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Cultural Transformations of the Public Sphere

Contemporary and Historical Perspectives

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Edited By Bernd Fischer and May Mergenthaler

The last decade has seen renewed interest in political theories of the public sphere, reacting to new challenges posed by globalization, communication technology, and intra- and international conflicts. However, the role of culture and aesthetics in the formation of the public sphere has received insufficient analytical attention. The essays in this volume explore different strategies for enriching the ongoing debates on this issue, ranging from historical case studies to theoretical examinations of cultural interdependencies and the aesthetic potential of literature and art. The contributions implicitly challenge Jürgen Habermas’ assumption that the public discourse about art and literature should be seen as a mere precursor to the emergence of the public sphere in the eighteenth century, which, from his point of view, is best discussed in the terminology of political theory.
Topics range from the French Revolution’s exclusive social metaphors to Herder’s anticipation of virtual publics, from the distortions of public communication to revolutionary potentials of popular taste, and from postcolonial feuilletons to the global bio-political imaginaries evoked by mobile communication. The essays are intended for scholars and students in political theory and philosophy as well as in German, Latin American, and Modern Hebrew literature and culture.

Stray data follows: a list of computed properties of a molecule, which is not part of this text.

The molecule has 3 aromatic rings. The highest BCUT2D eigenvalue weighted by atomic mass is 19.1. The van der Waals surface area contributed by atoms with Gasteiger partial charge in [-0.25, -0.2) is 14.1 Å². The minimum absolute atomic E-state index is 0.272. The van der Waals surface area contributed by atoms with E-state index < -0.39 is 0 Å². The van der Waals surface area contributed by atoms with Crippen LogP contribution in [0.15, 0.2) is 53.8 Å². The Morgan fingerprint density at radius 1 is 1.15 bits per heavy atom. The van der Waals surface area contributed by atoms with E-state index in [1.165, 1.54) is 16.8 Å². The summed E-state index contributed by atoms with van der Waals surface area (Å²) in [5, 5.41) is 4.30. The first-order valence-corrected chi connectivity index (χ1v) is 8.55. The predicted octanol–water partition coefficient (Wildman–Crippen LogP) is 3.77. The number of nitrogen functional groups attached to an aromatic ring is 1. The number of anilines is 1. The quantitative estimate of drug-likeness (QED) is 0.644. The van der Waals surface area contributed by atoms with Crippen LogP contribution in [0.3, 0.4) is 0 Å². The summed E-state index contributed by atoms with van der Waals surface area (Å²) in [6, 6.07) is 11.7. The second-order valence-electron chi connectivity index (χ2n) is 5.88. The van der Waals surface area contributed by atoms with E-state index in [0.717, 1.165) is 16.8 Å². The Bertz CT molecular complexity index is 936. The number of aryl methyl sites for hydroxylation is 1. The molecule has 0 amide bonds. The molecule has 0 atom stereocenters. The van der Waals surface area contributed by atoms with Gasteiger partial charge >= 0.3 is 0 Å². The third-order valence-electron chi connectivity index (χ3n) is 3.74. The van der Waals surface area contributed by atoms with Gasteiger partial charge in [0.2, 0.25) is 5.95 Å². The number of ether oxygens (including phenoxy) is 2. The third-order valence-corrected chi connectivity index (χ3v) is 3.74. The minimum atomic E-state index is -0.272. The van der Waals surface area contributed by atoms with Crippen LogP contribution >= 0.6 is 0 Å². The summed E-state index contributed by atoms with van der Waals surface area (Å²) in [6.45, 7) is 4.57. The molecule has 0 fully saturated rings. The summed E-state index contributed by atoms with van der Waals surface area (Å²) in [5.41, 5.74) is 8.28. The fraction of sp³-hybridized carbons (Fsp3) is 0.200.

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Introduction

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The idea for this volume developed during a larger interdisciplinary project on ‘The Public Sphere and Modern Social Imaginaries’, a lecture series and a conference that took place at The Ohio State University between 2009 and 2012. We invited those participants and several additional colleagues, who were particularly interested in conceptual work on the cultural implications and aesthetic formations of the public sphere, to contribute to this volume. Our thanks go foremost to the authors, who responded so convincingly to our invitation; to the participants of the conference and the lecture series; and to the colleagues from OSU’s departments of Comparative Studies, History, Political Science, Spanish and Portuguese, and Germanic Languages and Literatures who participated in the conception and organization of the larger project. Special thanks are due to Alice Schlingman, who helped with the editorial work that fell largely into May Mergenthaler’s hands. Finally, we would like to thank the College (now Division) of Humanities for generously supporting the lecture series, the conference, and the publication of this volume.

Pondering the potentials, limits, hopes and hazards of expounding the role of aesthetics and culture in the formation of public spheres and social imaginaries, it is perhaps helpful to search for possible beginnings. When Immanuel Kant, in his ‘Answer to the Question: What is Enlightenment?’ (1784), introduced his notion of a public [Publikum] that has the potential to enlighten itself, his anticipated model was a yet to be established uncensored intellectual exchange of ideas and...

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